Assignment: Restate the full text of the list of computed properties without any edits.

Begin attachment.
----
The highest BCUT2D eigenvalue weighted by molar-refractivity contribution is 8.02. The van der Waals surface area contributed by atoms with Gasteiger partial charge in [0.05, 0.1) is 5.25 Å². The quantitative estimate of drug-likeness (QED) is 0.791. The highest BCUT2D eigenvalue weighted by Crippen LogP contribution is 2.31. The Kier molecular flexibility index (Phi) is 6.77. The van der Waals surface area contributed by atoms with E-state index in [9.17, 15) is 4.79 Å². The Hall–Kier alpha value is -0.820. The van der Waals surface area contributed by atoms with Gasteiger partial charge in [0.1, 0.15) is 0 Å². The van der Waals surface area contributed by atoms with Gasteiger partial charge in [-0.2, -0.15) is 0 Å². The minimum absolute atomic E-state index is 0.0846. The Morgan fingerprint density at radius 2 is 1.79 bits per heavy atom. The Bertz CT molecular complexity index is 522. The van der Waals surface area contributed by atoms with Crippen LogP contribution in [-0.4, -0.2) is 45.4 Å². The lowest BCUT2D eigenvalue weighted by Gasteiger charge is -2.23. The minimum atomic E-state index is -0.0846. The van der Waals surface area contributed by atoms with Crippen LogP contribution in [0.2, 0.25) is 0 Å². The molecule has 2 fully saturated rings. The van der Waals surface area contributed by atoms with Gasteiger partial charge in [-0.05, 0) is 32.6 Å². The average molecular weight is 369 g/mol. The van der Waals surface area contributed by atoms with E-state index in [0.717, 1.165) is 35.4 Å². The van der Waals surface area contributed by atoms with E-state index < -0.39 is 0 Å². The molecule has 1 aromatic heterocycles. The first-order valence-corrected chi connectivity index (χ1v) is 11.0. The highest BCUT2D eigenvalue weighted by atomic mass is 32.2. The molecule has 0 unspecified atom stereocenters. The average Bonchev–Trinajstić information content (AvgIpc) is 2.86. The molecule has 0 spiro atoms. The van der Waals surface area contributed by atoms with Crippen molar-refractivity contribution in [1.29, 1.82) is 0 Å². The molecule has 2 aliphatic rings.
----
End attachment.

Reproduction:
The highest BCUT2D eigenvalue weighted by molar-refractivity contribution is 8.02. The van der Waals surface area contributed by atoms with Gasteiger partial charge in [0.05, 0.1) is 5.25 Å². The quantitative estimate of drug-likeness (QED) is 0.791. The highest BCUT2D eigenvalue weighted by Crippen LogP contribution is 2.31. The Kier molecular flexibility index (Phi) is 6.77. The van der Waals surface area contributed by atoms with E-state index in [9.17, 15) is 4.79 Å². The Hall–Kier alpha value is -0.820. The van der Waals surface area contributed by atoms with Gasteiger partial charge in [0.1, 0.15) is 0 Å². The van der Waals surface area contributed by atoms with Gasteiger partial charge in [-0.2, -0.15) is 0 Å². The minimum absolute atomic E-state index is 0.0846. The Morgan fingerprint density at radius 2 is 1.79 bits per heavy atom. The Bertz CT molecular complexity index is 522. The van der Waals surface area contributed by atoms with Crippen LogP contribution in [-0.4, -0.2) is 45.4 Å². The lowest BCUT2D eigenvalue weighted by Gasteiger charge is -2.23. The minimum atomic E-state index is -0.0846. The van der Waals surface area contributed by atoms with Crippen LogP contribution in [0.2, 0.25) is 0 Å². The molecule has 2 fully saturated rings. The van der Waals surface area contributed by atoms with Gasteiger partial charge in [-0.05, 0) is 32.6 Å². The average molecular weight is 369 g/mol. The van der Waals surface area contributed by atoms with E-state index in [0.717, 1.165) is 35.4 Å². The van der Waals surface area contributed by atoms with E-state index < -0.39 is 0 Å². The molecule has 1 aromatic heterocycles. The first-order valence-corrected chi connectivity index (χ1v) is 11.0. The highest BCUT2D eigenvalue weighted by atomic mass is 32.2. The molecule has 0 unspecified atom stereocenters. The average Bonchev–Trinajstić information content (AvgIpc) is 2.86. The molecule has 0 spiro atoms. The van der Waals surface area contributed by atoms with Crippen molar-refractivity contribution in [1.29, 1.82) is 0 Å². The molecule has 2 aliphatic rings.